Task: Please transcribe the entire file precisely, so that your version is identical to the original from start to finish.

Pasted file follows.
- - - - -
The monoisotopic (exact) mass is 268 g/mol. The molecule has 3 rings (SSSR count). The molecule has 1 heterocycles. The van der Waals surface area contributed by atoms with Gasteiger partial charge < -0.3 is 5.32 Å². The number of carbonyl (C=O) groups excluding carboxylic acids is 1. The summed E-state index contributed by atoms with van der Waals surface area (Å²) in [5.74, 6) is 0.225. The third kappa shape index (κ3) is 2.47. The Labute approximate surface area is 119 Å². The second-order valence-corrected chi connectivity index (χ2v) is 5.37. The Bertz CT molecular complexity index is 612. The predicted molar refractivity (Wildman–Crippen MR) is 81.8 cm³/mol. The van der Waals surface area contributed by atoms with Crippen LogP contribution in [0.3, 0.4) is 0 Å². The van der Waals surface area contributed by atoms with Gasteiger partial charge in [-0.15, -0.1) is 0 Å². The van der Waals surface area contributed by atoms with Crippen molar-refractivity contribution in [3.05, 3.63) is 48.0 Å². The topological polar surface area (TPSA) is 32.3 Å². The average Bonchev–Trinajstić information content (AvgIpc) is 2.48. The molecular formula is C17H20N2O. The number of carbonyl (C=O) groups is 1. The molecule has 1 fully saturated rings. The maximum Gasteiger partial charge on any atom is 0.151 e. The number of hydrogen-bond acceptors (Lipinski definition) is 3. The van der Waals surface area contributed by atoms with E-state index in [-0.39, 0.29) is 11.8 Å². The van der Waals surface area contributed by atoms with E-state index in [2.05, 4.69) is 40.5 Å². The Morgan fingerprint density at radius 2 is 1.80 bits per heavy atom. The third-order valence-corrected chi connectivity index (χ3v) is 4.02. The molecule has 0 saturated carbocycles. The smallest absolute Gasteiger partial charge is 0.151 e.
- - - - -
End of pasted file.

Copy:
The monoisotopic (exact) mass is 268 g/mol. The molecule has 3 rings (SSSR count). The molecule has 1 heterocycles. The van der Waals surface area contributed by atoms with Gasteiger partial charge < -0.3 is 5.32 Å². The number of carbonyl (C=O) groups excluding carboxylic acids is 1. The summed E-state index contributed by atoms with van der Waals surface area (Å²) in [5.74, 6) is 0.225. The third kappa shape index (κ3) is 2.47. The Labute approximate surface area is 119 Å². The second-order valence-corrected chi connectivity index (χ2v) is 5.37. The Bertz CT molecular complexity index is 612. The predicted molar refractivity (Wildman–Crippen MR) is 81.8 cm³/mol. The van der Waals surface area contributed by atoms with Crippen LogP contribution in [0.3, 0.4) is 0 Å². The van der Waals surface area contributed by atoms with Gasteiger partial charge in [-0.15, -0.1) is 0 Å². The van der Waals surface area contributed by atoms with Crippen molar-refractivity contribution in [3.05, 3.63) is 48.0 Å². The topological polar surface area (TPSA) is 32.3 Å². The average Bonchev–Trinajstić information content (AvgIpc) is 2.48. The molecular formula is C17H20N2O. The number of carbonyl (C=O) groups is 1. The molecule has 1 fully saturated rings. The maximum Gasteiger partial charge on any atom is 0.151 e. The number of hydrogen-bond acceptors (Lipinski definition) is 3. The van der Waals surface area contributed by atoms with E-state index in [-0.39, 0.29) is 11.8 Å². The van der Waals surface area contributed by atoms with E-state index in [2.05, 4.69) is 40.5 Å². The Morgan fingerprint density at radius 2 is 1.80 bits per heavy atom. The third-order valence-corrected chi connectivity index (χ3v) is 4.02. The molecule has 0 saturated carbocycles. The smallest absolute Gasteiger partial charge is 0.151 e.